VOD/OTT - who’s doing what?

By Charlie Knight |

The online video-streaming market has boomed in recent years. With the advent of exciting new ‘video-on-demand' platforms such as Netflix and Amazon Prime, the traditional model of paying for satellite pay-services accessed exclusively through a TV set seems to be in sharp decline. So far this year, Netflix has added an astonishing 7.5 million new users to its platform. Hulu, another noted on-demand service provider, had attracted 17 million people to its own platform by the end of last year (2017) - and all the signs indicate that growth will continue.

In terms of ‘who’s doing what’ in the OTT (over-the-top content – where videos are delivered via the internet) market, there are some exciting developments for us to keep track of. With technological advances in broadcast media, and increases in broadband speeds – and therefore in how much content can be downloaded by the consumer – VOD providers are confident that the on-demand boom is not over yet. Netflix recently reached in excess of a staggering 93 million users worldwide, and Disney recently announced its intention to enter the burgeoning on-demand streaming market instead of simply licensing its products for use by other platforms (think of the Pixar films, for example). It’s also worth taking a closer look at some other providers, and at the packages they currently have on offer.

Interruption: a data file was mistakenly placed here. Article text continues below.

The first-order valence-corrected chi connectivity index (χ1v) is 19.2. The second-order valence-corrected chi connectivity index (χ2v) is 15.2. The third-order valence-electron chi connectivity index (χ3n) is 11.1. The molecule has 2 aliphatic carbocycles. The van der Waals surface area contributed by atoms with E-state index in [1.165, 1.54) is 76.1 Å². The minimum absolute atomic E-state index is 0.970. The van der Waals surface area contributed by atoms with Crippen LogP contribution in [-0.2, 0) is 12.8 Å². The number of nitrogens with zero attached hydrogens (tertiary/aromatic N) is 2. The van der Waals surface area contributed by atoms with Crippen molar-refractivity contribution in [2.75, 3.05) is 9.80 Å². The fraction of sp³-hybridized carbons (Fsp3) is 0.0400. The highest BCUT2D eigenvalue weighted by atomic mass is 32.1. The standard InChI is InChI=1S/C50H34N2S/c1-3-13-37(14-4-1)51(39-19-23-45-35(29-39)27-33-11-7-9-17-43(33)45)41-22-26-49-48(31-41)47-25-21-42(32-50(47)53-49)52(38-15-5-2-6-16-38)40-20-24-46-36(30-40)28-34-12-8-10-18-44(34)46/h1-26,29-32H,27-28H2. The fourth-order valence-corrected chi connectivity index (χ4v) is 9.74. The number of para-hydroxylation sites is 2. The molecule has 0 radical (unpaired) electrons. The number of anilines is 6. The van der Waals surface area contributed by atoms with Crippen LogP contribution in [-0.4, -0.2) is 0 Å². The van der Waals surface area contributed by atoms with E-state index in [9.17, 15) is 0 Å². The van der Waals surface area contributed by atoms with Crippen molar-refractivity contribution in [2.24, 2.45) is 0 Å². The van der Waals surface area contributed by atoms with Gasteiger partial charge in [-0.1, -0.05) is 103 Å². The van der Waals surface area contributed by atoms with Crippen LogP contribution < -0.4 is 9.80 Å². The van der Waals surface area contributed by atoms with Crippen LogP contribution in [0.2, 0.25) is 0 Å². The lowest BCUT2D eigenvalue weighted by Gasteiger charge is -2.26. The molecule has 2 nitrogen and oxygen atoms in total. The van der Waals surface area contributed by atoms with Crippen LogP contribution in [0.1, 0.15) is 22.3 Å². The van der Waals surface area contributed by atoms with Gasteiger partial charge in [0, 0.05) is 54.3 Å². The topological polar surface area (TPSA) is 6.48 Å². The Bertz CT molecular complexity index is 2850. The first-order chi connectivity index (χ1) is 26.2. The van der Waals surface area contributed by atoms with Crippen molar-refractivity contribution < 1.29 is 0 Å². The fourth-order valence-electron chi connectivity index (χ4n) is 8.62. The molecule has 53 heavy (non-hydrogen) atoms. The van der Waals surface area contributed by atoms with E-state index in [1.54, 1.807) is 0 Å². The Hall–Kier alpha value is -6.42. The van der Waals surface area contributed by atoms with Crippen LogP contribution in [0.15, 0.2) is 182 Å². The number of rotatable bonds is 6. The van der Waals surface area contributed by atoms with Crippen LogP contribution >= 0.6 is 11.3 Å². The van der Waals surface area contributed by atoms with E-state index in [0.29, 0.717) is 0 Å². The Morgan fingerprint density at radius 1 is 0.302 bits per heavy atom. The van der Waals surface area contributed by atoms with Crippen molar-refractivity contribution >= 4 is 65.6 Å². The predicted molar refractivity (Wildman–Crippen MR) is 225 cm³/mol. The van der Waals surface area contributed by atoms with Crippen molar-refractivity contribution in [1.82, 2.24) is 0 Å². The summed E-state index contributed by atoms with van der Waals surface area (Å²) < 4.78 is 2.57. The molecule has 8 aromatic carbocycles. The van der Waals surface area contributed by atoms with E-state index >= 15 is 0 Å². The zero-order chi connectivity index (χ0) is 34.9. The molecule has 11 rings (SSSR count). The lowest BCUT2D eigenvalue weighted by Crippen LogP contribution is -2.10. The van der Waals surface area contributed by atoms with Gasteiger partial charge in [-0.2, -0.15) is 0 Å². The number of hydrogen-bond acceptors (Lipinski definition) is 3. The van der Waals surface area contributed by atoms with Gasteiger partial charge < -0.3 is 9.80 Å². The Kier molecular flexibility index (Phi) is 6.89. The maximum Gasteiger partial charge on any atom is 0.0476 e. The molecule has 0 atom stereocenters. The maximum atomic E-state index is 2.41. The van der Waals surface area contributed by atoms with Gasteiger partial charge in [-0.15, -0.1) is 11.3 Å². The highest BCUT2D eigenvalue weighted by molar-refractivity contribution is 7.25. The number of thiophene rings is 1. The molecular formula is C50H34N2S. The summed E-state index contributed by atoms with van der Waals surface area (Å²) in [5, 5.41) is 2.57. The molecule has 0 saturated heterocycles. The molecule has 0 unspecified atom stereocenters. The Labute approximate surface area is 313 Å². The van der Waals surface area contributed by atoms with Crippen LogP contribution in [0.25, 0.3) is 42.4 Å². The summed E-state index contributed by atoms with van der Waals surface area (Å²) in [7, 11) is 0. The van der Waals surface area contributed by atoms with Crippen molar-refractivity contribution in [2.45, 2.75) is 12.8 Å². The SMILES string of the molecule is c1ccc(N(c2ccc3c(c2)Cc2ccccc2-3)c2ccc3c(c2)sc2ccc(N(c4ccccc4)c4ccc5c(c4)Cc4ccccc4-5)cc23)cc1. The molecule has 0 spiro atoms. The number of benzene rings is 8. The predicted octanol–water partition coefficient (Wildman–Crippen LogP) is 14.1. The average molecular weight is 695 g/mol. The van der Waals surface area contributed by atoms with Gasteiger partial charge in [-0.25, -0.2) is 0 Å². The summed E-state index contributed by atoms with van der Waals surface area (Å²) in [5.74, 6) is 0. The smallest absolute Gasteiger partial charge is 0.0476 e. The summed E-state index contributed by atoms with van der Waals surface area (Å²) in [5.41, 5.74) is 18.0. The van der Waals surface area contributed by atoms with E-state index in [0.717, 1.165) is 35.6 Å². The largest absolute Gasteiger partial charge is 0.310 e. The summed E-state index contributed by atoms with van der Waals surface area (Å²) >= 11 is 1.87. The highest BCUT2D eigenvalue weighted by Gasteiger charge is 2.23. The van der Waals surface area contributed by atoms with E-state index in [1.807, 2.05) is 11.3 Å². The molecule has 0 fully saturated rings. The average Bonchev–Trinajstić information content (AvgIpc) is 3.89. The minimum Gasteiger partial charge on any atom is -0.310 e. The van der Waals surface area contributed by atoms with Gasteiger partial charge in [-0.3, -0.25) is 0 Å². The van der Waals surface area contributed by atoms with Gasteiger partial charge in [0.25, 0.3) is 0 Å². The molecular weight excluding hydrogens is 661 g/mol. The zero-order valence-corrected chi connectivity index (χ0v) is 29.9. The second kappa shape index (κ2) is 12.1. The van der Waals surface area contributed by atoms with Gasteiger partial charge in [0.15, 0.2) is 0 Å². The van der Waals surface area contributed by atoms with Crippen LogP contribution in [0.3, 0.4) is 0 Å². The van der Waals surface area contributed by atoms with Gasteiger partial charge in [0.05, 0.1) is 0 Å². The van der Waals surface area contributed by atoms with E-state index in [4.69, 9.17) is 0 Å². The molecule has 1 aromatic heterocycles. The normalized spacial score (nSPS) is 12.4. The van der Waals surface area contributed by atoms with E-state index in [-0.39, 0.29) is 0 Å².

Now TV – Now TV, for example, is currently attempting to undercut the cable and satellite providers by allowing access to their services, without the need for a long-term contract.

Talk Talk TV Store – Talk Talk TV Store is another platform that offers access to subscription TV services without needing to be tied to a contract. Their reasonably-priced rentals (Rogue One: A Star Wars Story at £4.50 for a month, for example) are able to be streamed across multiple devices for added convenience.

Mubi – Mubi is the streaming service of choice for movie buffs – so for a very reasonable £5.99 per month, users can download anything from its catalogue of classics, indie hits, and foreign-language films. - is a Japanese on-demand service provided by the Rakuten company, and it offers Hollywood films, as well as series from channels like HBO.

In conclusion then, the on-demand and over-the-top content boom shows no signs of slowing down – and for this reason, it’s never been so easy for consumers to watch what they want, when they want.

Charlie Knight

Written by Charlie Knight

Charlie has 3 years experience in digital marketing, helping B2B technology companies grow their businesses through inbound marketing before joining Vine Resources as Content Marketing Manager. In his spare time, Charlie enjoys travelling and the great outdoors, and he recently hiked from Mexico to Canada for charity.


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